That’s why Neil Young decided to withdraw his music from the service. Joni Mitchell followed suit.

The best-case scenario here is that Spotify, whose share price has plummeted, has to have a talk with Rogan or decide to post disclaimers. The controversy may also force more scrutiny of Spotify’s longer-standing issue of how much (little) it pays musicians. Nils Lofgren’s wife tied together the two issues with one clever tweet:

And the issues are tied together by Rogan’s contract. Musicians need a couple hundred streams just to make a buck (literally), but Spotify came up with $100m to pay Rogan.

So do we all follow Neil Young and ditch Spotify?

Well, you could do what Young did and make a deal with Amazon Music.

Which pays its musicians even less, at least by one accounting. And then you’re supporting Amazon and some unsavory business practices.

Besides, some musicians are making money through Spotify, and one of them is (was) Neil Young. Billboard calculated that Young could lose $754,000 a year by pulling his music.

And I found that story published verbatim on Joni Mitchell’s site with an laughable declaration at the end that posting an entire story from a paywalled site constitutes fair use. So if you buy Joni Mitchell’s music, you’re supporting copyright infringement and taking money away from journalists.

Moral decisions are complicated. Few people are completely virtuous or completely evil. Jeff Bezos, after all, propped up The Washington Post, which surely wasn’t the most profit-minded move he could’ve made with his money. Facebook is far too important as a communication tool for everyone to leave it now, and there are plenty of people who have the resources to make something comparable if they were so inclined.

Rogan himself is complex. He has plenty of enablers who think every question he asks or statement he makes is the unimpeachable truth. But he doesn’t even believe that. He’s not Alex Jones. He listens to people. Maybe at some point, he’ll listen to people who tell him it’s time to quit treating self-serving idiots as experts.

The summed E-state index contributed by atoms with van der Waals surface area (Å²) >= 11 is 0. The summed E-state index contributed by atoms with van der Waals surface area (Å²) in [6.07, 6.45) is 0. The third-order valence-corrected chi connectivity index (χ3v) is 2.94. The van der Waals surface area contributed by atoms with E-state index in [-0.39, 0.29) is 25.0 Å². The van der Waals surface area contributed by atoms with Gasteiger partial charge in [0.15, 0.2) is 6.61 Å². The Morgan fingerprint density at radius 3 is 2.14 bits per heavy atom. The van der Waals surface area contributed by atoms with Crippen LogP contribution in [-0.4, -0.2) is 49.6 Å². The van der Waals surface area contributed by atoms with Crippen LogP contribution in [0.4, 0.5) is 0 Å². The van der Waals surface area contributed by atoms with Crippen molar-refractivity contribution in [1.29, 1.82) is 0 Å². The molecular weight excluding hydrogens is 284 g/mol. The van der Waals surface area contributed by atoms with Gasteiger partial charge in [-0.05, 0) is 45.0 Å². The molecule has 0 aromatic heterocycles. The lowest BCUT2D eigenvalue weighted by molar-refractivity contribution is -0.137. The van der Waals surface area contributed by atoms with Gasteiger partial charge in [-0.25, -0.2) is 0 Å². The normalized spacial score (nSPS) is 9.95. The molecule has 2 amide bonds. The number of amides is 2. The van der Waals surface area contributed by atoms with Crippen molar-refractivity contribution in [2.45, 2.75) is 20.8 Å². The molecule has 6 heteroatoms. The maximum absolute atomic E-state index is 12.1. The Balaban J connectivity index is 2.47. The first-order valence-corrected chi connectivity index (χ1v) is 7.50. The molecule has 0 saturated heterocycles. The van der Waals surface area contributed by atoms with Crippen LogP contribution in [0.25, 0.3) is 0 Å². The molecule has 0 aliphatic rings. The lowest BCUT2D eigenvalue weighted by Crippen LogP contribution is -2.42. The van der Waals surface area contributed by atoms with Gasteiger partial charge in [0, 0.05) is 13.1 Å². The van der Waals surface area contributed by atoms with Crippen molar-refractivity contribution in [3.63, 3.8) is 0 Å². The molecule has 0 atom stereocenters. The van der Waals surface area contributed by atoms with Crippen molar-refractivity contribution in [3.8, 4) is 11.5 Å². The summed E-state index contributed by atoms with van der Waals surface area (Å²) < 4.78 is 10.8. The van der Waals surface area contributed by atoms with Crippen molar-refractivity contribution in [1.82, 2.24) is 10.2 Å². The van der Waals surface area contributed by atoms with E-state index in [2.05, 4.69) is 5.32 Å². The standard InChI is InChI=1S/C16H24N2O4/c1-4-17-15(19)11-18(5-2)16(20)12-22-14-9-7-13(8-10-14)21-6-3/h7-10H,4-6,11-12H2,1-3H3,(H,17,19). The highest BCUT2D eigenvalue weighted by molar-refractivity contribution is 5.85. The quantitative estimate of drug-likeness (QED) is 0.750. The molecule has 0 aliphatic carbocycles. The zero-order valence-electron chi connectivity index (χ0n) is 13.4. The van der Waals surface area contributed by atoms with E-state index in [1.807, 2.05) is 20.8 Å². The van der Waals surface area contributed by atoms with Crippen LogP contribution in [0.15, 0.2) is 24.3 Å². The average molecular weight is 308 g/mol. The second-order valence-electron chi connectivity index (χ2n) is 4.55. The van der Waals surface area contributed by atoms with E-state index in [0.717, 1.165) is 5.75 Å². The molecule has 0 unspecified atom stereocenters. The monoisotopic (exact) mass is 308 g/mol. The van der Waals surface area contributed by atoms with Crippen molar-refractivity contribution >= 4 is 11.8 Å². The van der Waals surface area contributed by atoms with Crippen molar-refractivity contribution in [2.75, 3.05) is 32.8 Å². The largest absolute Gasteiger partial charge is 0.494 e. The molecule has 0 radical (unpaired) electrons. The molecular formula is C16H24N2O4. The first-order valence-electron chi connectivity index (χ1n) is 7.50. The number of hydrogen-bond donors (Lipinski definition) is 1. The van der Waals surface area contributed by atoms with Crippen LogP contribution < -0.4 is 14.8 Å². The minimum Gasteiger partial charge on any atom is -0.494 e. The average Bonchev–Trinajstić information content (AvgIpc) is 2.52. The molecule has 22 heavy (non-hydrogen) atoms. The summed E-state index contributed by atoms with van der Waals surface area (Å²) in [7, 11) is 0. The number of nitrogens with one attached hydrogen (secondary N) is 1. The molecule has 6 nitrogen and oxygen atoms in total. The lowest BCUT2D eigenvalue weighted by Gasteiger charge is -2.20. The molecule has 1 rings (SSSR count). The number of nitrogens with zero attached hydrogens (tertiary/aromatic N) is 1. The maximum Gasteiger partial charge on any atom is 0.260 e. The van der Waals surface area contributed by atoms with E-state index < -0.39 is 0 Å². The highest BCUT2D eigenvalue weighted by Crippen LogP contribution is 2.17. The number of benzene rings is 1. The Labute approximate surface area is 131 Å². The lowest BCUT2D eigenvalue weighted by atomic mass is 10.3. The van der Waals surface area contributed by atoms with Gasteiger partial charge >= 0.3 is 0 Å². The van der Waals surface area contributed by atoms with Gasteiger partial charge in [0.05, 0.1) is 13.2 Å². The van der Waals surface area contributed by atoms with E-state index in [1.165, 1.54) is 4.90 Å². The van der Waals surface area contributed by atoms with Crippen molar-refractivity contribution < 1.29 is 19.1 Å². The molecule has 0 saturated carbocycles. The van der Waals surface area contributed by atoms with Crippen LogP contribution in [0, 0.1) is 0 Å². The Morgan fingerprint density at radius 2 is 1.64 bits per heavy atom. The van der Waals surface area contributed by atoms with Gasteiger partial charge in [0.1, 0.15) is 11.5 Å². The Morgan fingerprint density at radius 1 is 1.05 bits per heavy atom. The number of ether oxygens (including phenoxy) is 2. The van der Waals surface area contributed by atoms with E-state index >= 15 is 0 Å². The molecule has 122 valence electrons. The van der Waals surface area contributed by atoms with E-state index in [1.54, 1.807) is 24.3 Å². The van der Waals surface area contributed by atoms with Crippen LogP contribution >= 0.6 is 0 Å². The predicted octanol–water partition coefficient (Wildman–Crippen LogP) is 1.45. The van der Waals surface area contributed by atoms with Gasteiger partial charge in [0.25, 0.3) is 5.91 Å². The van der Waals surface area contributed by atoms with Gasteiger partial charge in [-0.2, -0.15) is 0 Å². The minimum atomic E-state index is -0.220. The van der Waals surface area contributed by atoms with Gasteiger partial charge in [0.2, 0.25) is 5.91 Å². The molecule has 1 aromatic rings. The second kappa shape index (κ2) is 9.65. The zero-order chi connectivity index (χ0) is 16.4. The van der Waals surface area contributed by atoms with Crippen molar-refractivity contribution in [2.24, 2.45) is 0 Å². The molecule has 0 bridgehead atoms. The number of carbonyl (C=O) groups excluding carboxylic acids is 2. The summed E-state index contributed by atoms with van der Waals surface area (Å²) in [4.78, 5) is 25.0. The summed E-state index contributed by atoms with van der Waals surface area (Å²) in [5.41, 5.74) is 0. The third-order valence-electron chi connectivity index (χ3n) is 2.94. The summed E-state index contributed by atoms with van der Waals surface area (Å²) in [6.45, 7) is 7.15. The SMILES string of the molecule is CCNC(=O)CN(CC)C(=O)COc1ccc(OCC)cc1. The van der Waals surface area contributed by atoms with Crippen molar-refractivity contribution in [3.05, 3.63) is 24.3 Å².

I’m also cautiously optimistic about Spotify’s practices moving forward, though a little private chat with Rogan would also help.

And elsewhere …

Wordle and your wallet: Want yet another Big Tech dilemma? How about the NYT buying Wordle and giving a tepid “well, it’s free for now” comment? Even if it’s free, that means the NYT is monetizing your data because it has to sell ads.

One roundup of the Twitter reaction captures the complicated ways of framing this move. Do you start using the many knockoffs instead of the one the NYT just bought? Do you have the right to criticize Wordle’s inventor for deciding he’s not going to spend the rest of his life creating content for millions of people — for free? Do you have the right to criticize the NYT for trying to make money that subsidizes its occasionally worthwhile journalism?

Generations after us have been brought up to expect everything for free — music, news, puzzles, etc. But someone pays, either through money or unpaid effort. At least, in this case, the guy who did the work is reaping the reward.

The vaccination that I get: The Mighty Mighty Bosstones broke up abruptly. Lead singer Dicky Barrett abruptly left his job as Jimmy Kimmel’s announcer. So is it a coincidence that someone named Dicky Barrett was credited as the producer of a song promoting an anti-vaccine rally? We can only hope.

Face off: Are you tired of taking off your mask so your phone or computer will recognize your face? Good news. Maybe.

Ms. Jackson if you’re nasty: Kudos to Janet Jackson, whose career was derailed by what should’ve been a harmless accident but refuses to bear a grudge.

So we’ll head into the Olympics on a nice note to go with all the encouraging COVID news. Let’s end a long winter with some warmth, and I don’t just mean the workouts you get shoveling all that snow.